The Tip of the Nose (an-nathra)
The Nose of the Lion (anf al-asad)
The Muzzle of the Lion (fam al-asad)
The Tip of the Nose is part of the Arabian megaconstellation of the Lion (al-asad). The related verb nathara means “to scatter” or “to disperse,” so the noun an-nathra in its basic sense indicates “a scattering.” For obvious reasons, this word also came to indicate a sneeze, and by extension the tip of the nose, the place from which the sneeze originates. This is precisely what the Arabs saw in the Tip of the Nose, a pair of dim stars that appear to have sneezed out the star cluster, which on account of its dimness appears as a fuzzy blotch in the sky. More explicitly, some Arabs saw the two stars of the Tip of the Nose as the Two Nostrils (al-mankhiran) and the star cluster alone as the Sneeze (an-nathra).
A pair of unremarkable stars with a nearby faint star cluster that appears as a patch of cloud in the night sky.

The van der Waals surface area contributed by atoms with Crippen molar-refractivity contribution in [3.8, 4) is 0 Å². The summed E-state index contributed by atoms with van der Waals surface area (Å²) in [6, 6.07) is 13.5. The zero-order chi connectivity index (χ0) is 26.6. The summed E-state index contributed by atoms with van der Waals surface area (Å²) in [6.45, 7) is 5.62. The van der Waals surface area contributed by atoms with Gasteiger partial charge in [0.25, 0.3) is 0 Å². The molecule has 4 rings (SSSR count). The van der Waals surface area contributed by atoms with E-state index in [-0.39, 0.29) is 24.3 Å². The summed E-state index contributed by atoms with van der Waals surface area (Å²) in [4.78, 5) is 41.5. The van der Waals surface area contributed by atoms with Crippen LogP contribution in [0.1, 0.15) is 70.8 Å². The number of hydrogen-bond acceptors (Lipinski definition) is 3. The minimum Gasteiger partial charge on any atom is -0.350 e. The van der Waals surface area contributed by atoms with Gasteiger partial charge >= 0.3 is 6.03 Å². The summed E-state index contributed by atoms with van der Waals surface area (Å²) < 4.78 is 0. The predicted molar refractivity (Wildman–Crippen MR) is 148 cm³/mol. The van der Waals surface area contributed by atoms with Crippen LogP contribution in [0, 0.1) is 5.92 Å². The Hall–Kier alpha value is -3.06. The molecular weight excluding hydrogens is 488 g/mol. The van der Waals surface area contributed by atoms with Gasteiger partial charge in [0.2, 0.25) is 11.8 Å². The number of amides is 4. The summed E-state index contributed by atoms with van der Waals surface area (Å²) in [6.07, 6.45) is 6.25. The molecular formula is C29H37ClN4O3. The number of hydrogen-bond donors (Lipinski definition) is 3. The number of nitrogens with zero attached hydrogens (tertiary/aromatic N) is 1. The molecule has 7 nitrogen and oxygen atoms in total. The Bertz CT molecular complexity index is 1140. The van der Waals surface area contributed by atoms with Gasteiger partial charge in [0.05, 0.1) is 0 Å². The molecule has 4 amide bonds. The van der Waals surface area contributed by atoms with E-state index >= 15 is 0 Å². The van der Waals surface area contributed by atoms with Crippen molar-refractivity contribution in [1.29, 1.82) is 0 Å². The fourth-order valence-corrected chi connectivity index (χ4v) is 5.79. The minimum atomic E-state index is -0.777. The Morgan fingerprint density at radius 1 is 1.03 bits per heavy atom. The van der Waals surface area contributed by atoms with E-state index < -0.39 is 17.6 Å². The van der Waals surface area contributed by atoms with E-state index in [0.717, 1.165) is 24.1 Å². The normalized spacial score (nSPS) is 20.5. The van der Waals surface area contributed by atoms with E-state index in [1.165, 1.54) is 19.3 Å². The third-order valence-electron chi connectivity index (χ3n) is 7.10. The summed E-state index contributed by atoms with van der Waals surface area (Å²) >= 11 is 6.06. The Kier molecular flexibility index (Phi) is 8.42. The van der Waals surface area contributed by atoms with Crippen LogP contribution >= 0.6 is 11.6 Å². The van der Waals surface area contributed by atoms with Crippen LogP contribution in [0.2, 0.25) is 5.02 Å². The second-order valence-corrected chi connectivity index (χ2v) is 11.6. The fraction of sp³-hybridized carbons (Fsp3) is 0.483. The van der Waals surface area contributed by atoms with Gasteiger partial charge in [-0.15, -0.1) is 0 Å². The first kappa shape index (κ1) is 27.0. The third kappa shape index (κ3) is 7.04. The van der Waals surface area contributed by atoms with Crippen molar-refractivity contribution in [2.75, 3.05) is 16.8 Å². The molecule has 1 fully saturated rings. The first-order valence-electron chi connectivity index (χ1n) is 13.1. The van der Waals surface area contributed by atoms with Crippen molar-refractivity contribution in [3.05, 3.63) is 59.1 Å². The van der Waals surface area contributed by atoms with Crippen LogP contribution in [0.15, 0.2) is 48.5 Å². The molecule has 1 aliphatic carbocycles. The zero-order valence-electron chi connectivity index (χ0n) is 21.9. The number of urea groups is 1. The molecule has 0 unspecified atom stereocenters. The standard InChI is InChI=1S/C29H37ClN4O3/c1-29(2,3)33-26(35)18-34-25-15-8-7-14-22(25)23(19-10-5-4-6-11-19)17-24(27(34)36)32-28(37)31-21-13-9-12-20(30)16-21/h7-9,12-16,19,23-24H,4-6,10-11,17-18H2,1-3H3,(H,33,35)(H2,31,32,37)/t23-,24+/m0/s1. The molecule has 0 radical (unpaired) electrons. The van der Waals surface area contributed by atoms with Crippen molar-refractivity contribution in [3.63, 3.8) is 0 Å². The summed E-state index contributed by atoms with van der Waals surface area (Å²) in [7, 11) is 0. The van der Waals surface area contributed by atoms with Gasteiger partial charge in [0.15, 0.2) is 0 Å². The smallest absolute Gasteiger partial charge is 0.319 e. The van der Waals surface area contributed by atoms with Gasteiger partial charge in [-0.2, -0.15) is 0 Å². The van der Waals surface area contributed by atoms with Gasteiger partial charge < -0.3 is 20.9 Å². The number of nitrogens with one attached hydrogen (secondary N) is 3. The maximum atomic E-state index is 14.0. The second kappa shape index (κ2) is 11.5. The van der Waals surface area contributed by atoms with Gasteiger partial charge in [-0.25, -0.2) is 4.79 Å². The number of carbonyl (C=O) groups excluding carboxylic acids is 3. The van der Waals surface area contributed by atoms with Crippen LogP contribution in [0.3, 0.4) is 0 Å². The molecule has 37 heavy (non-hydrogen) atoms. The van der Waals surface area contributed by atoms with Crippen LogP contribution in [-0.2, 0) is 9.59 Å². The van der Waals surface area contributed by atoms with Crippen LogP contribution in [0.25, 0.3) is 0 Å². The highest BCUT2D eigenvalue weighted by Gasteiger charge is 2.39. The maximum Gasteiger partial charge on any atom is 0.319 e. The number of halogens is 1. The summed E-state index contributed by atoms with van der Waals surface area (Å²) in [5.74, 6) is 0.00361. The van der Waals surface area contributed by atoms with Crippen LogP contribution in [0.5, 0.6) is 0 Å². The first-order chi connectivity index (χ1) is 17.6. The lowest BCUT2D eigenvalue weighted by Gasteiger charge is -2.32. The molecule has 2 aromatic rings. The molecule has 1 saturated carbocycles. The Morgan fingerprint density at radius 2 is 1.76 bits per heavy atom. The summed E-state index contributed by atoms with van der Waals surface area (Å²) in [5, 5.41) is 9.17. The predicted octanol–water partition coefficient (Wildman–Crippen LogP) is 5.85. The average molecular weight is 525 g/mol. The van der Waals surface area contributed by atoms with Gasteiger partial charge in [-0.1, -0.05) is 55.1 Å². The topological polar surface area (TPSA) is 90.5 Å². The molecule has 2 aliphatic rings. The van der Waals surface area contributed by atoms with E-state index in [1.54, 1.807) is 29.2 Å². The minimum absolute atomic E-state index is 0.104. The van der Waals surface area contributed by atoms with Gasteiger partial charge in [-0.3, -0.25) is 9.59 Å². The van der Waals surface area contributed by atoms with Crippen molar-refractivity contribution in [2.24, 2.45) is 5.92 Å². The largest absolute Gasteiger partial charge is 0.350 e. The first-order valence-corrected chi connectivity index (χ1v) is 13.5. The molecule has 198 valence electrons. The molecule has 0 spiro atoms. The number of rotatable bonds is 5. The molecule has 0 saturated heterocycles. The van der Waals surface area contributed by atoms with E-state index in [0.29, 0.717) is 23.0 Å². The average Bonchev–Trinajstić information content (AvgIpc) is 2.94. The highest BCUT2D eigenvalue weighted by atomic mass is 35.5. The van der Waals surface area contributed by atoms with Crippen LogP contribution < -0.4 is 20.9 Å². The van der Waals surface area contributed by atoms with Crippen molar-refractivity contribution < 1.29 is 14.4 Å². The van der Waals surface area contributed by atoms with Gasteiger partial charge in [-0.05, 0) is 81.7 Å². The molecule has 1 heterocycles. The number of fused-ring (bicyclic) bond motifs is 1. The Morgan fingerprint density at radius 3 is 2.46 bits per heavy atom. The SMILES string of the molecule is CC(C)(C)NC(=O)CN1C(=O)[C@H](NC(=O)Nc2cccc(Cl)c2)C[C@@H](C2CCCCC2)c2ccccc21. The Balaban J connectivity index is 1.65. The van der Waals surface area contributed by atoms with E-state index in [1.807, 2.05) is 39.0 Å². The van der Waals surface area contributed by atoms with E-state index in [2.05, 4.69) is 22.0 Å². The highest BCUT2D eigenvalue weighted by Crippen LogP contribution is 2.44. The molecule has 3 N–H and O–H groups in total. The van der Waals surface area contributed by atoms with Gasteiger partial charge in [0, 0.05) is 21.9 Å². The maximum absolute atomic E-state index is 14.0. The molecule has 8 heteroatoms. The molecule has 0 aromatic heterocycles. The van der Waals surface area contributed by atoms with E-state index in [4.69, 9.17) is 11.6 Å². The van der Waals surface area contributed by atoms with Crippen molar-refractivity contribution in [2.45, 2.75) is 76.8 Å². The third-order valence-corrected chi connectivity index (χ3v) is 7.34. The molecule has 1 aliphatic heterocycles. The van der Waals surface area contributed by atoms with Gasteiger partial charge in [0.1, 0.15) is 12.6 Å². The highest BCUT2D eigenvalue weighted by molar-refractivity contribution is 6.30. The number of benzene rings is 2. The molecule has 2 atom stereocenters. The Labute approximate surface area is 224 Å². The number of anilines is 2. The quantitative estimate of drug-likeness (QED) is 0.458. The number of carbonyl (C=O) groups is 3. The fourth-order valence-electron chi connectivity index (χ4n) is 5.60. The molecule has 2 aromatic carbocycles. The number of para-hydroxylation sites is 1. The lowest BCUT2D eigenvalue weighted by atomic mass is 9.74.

M44 (Praesepe), star cluster, magnitude 3.1
γ CNC (Asellus Borealis), white star, magnitude 4.7
δ CNC (Asellus Australis), yellow giant star, magnitude 3.9
Ibn Qutayba (d. 879 CE) reported that the Tip of the Nose was said to rise on the morning of July 18 and set on the morning of January 18. On account of the precession of the equinoxes, today we can expect to observe the Tip of the Nose setting in early February and rising in mid-August, as seen from the latitude of Tucson. (See How to Observe on the About page for more on this topic.)
In the calendars of Qushayr and Qays, the morning setting of the Tip of the Nose occurs during the cold winter season called ash-shita’.
In early listings of the lunar stations, the Tip of the Nose is the tenth station of the year. This was later changed to the eighth lunar station after the stations were adjusted to begin with the vernal equinox. The stars of the Tip of the Nose roughly match the Hindu nakshatra called Pushya.
Related Stars and Celestial Complexes
The Tip of the Nose is part of the Lion (al-asad, الأسد) folkloric celestial complex, which extends from the Two Forearms (adh-dhira’an, الذراعان) to the Two Shanks (as-saqan, الساقان).
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